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Treatment / Mohs micrographic surgery

Mohs micrographic surgery

A treatment option that allows for conservation of skin to maintain function and appearance of sensitive areas of the body (face).

Purpose of Mohs micrographic surgery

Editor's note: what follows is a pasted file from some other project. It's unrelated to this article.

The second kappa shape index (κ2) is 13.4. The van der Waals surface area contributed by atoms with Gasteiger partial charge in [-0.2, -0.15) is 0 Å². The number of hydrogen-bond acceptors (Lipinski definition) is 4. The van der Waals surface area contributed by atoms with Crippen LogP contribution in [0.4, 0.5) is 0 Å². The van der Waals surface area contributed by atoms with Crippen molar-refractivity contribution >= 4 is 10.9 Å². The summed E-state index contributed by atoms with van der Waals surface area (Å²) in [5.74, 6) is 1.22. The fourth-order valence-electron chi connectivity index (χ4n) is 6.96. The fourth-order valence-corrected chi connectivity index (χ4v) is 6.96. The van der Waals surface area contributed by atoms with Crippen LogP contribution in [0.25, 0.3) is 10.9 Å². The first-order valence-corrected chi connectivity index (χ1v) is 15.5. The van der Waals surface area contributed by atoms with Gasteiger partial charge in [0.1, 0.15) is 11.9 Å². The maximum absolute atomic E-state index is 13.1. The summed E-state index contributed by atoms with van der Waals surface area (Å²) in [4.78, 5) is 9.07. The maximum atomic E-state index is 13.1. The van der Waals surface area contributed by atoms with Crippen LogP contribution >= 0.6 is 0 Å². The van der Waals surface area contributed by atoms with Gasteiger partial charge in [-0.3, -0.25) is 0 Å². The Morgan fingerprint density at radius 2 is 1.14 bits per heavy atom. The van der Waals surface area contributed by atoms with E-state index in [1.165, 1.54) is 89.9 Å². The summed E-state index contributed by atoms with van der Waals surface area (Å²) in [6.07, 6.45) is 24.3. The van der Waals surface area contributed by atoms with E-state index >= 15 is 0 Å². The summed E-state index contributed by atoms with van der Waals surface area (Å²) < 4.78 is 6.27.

It may not be possible to excise some MCCs on the face with a margin margin The edge or perimeter of the tissue removed in cancer surgery. The margin is described as "clear" or "negative" when the pathologist sees no sign of cancer cells under the microscope, suggesting that all of the cancer has been removed. The margin is described as "positive" or "involved" when the pathologist finds cancer cells in the edge of the tissue. This suggests that not all of the cancer has been removed. Certain cancers such as Merkel cell carcinoma can have negative microscopic margins despite residual cancer cells being left behind because MCC often "skips" via local lymphatics to adjacent areas and does not grow a single continuous mass. of more than 1 cm. For these reasons, a doctor may refer a patient to Mohs micrographic surgery. Mohs micrographic surgery allows for conservation of skin to maintain function and appearance of sensitive areas of the body (such as the face). Local Local Affecting only the site of origin, without evidence of spreading. Compare to systemic. removal of the MCC is evaluated under the microscope during surgery. Our analysis of published studies on the treatment of MCC suggests that radiation therapy radiation therapy The use of radiation to kill cancer cells and shrink tumors. Merkel cell carcinoma is a highly radiation sensitive cancer in most cases. needs to be added to Mohs micrographic surgery to optimize control of the disease, as MCC often “jumps” several centimeters to nearby skin. Addition of radiation therapy to Mohs micrographic surgery appears to cut recurrence by roughly one-half (see table below, adapted from Longo & Nghiem, 2003).  A challenge of using Mohs micrographic surgery for MCC is that a sentinel lymph node biopsy sentinel lymph node biopsy Removal and examination of the "sentinel" lymph node(s). Sentinel nodes are the first lymph nodes to which cancer cells spread from a primary lesion. To identify the sentinel lymph node(s), a radioactive substance and/or dye is injected near the primary lesion. The surgeon uses a Geiger counter to find the lymph node(s) containing the radioactive substance or looks for the lymph node(s) stained by the dye. The surgeon then removes the sentinel lymph node(s) and sends them to a pathologist to check for the presence of cancer. almost always needs to be done at a separate appointment (prior to having the cancer cancer A term used to describe diseases in which abnormal cells continually divide without normal regulation. Cancerous cells may invade surrounding tissues and may spread to other regions of the body via blood and the lymphatic system. fully removed by Mohs surgery Mohs surgery Also called "Mohs micrographic surgery". A surgical procedure used to treat some skin cancers. Circumferential (like an onion) tissue layers are removed and examined under a microscope one at a time until all cancerous tissues appear to have been removed. While it is occasionally an appropriate therapy for Merkel cell carcinoma, Mohs surgery is an optimal therapy for tumors such as basal cell carcinoma on locations for which minimizing surgical margins is important (face, etc.). Mohs surgery usually cannot be performed at the same time as a sentinel lymph node biopsy, which may be very important for MCC management. ), so this makes scheduling inconvenient.